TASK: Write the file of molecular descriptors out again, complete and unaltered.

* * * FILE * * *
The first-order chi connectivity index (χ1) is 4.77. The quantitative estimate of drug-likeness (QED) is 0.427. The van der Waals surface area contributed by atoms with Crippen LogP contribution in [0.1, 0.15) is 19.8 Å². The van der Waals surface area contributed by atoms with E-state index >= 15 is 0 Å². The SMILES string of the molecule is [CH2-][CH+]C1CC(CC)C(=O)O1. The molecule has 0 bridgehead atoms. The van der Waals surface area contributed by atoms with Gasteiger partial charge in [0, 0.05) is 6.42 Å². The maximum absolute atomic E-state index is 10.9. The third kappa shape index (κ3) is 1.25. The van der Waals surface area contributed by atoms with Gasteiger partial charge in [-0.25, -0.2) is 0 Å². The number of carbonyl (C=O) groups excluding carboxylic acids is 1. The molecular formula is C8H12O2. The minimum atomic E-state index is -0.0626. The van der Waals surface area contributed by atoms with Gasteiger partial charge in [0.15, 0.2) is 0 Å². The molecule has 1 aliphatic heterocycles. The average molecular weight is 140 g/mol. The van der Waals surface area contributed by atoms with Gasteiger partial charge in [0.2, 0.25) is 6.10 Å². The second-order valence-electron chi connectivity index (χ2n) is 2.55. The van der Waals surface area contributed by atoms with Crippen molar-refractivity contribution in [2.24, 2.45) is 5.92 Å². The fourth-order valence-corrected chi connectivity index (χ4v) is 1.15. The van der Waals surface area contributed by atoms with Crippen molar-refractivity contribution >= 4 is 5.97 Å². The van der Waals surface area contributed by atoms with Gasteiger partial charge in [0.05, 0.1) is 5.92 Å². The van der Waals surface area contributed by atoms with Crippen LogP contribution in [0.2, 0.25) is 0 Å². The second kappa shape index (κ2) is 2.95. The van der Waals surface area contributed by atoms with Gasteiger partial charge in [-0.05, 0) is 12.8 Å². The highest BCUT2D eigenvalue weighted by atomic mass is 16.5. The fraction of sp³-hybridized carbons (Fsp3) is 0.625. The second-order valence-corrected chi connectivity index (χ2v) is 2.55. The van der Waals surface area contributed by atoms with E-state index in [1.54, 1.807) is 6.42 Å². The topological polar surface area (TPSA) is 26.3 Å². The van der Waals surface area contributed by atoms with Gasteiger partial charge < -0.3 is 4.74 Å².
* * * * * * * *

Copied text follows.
The first-order chi connectivity index (χ1) is 4.77. The quantitative estimate of drug-likeness (QED) is 0.427. The van der Waals surface area contributed by atoms with Crippen LogP contribution in [0.1, 0.15) is 19.8 Å². The van der Waals surface area contributed by atoms with E-state index >= 15 is 0 Å². The SMILES string of the molecule is [CH2-][CH+]C1CC(CC)C(=O)O1. The molecule has 0 bridgehead atoms. The van der Waals surface area contributed by atoms with Gasteiger partial charge in [0, 0.05) is 6.42 Å². The maximum absolute atomic E-state index is 10.9. The third kappa shape index (κ3) is 1.25. The van der Waals surface area contributed by atoms with Gasteiger partial charge in [-0.25, -0.2) is 0 Å². The number of carbonyl (C=O) groups excluding carboxylic acids is 1. The molecular formula is C8H12O2. The minimum atomic E-state index is -0.0626. The van der Waals surface area contributed by atoms with Gasteiger partial charge in [0.15, 0.2) is 0 Å². The molecule has 1 aliphatic heterocycles. The average molecular weight is 140 g/mol. The van der Waals surface area contributed by atoms with Gasteiger partial charge in [0.2, 0.25) is 6.10 Å². The second-order valence-electron chi connectivity index (χ2n) is 2.55. The van der Waals surface area contributed by atoms with Crippen molar-refractivity contribution in [2.24, 2.45) is 5.92 Å². The fourth-order valence-corrected chi connectivity index (χ4v) is 1.15. The van der Waals surface area contributed by atoms with Crippen molar-refractivity contribution >= 4 is 5.97 Å². The van der Waals surface area contributed by atoms with Gasteiger partial charge in [0.05, 0.1) is 5.92 Å². The van der Waals surface area contributed by atoms with Crippen LogP contribution in [0.2, 0.25) is 0 Å². The second kappa shape index (κ2) is 2.95. The van der Waals surface area contributed by atoms with Gasteiger partial charge in [-0.05, 0) is 12.8 Å². The highest BCUT2D eigenvalue weighted by atomic mass is 16.5. The fraction of sp³-hybridized carbons (Fsp3) is 0.625. The second-order valence-corrected chi connectivity index (χ2v) is 2.55. The van der Waals surface area contributed by atoms with E-state index in [1.54, 1.807) is 6.42 Å². The topological polar surface area (TPSA) is 26.3 Å². The van der Waals surface area contributed by atoms with Gasteiger partial charge < -0.3 is 4.74 Å².